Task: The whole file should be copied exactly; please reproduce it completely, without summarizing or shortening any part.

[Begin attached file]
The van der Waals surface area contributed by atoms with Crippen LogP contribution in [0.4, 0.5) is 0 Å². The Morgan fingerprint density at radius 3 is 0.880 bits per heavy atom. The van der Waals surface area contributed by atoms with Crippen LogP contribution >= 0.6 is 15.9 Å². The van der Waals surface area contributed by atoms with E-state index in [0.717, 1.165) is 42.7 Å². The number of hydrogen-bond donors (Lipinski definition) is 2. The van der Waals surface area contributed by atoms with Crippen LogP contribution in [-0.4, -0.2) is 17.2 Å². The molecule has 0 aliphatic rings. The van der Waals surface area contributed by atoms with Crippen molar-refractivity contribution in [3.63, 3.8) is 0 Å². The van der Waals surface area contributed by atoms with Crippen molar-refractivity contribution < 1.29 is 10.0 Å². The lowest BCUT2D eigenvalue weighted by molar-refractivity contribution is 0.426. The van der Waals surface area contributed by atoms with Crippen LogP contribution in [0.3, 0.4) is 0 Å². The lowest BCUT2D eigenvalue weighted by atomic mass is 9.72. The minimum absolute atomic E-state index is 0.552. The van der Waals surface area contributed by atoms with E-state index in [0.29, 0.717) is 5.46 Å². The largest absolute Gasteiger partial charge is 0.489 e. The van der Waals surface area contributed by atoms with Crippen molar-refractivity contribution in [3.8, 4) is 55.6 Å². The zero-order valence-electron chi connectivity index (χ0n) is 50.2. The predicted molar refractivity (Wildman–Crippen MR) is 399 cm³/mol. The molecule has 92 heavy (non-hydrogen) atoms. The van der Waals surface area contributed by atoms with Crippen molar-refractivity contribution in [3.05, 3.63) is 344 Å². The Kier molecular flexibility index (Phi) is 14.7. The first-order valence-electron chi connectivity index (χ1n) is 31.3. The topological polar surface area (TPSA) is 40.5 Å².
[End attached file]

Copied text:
The van der Waals surface area contributed by atoms with Crippen LogP contribution in [0.4, 0.5) is 0 Å². The Morgan fingerprint density at radius 3 is 0.880 bits per heavy atom. The van der Waals surface area contributed by atoms with Crippen LogP contribution >= 0.6 is 15.9 Å². The van der Waals surface area contributed by atoms with E-state index in [0.717, 1.165) is 42.7 Å². The number of hydrogen-bond donors (Lipinski definition) is 2. The van der Waals surface area contributed by atoms with Crippen LogP contribution in [-0.4, -0.2) is 17.2 Å². The molecule has 0 aliphatic rings. The van der Waals surface area contributed by atoms with Crippen molar-refractivity contribution in [3.63, 3.8) is 0 Å². The van der Waals surface area contributed by atoms with Crippen molar-refractivity contribution < 1.29 is 10.0 Å². The lowest BCUT2D eigenvalue weighted by molar-refractivity contribution is 0.426. The van der Waals surface area contributed by atoms with Crippen LogP contribution in [0.3, 0.4) is 0 Å². The lowest BCUT2D eigenvalue weighted by atomic mass is 9.72. The minimum absolute atomic E-state index is 0.552. The van der Waals surface area contributed by atoms with E-state index in [0.29, 0.717) is 5.46 Å². The largest absolute Gasteiger partial charge is 0.489 e. The van der Waals surface area contributed by atoms with Crippen molar-refractivity contribution in [3.8, 4) is 55.6 Å². The zero-order valence-electron chi connectivity index (χ0n) is 50.2. The predicted molar refractivity (Wildman–Crippen MR) is 399 cm³/mol. The molecule has 92 heavy (non-hydrogen) atoms. The van der Waals surface area contributed by atoms with Crippen molar-refractivity contribution in [3.05, 3.63) is 344 Å². The Kier molecular flexibility index (Phi) is 14.7. The first-order valence-electron chi connectivity index (χ1n) is 31.3. The topological polar surface area (TPSA) is 40.5 Å².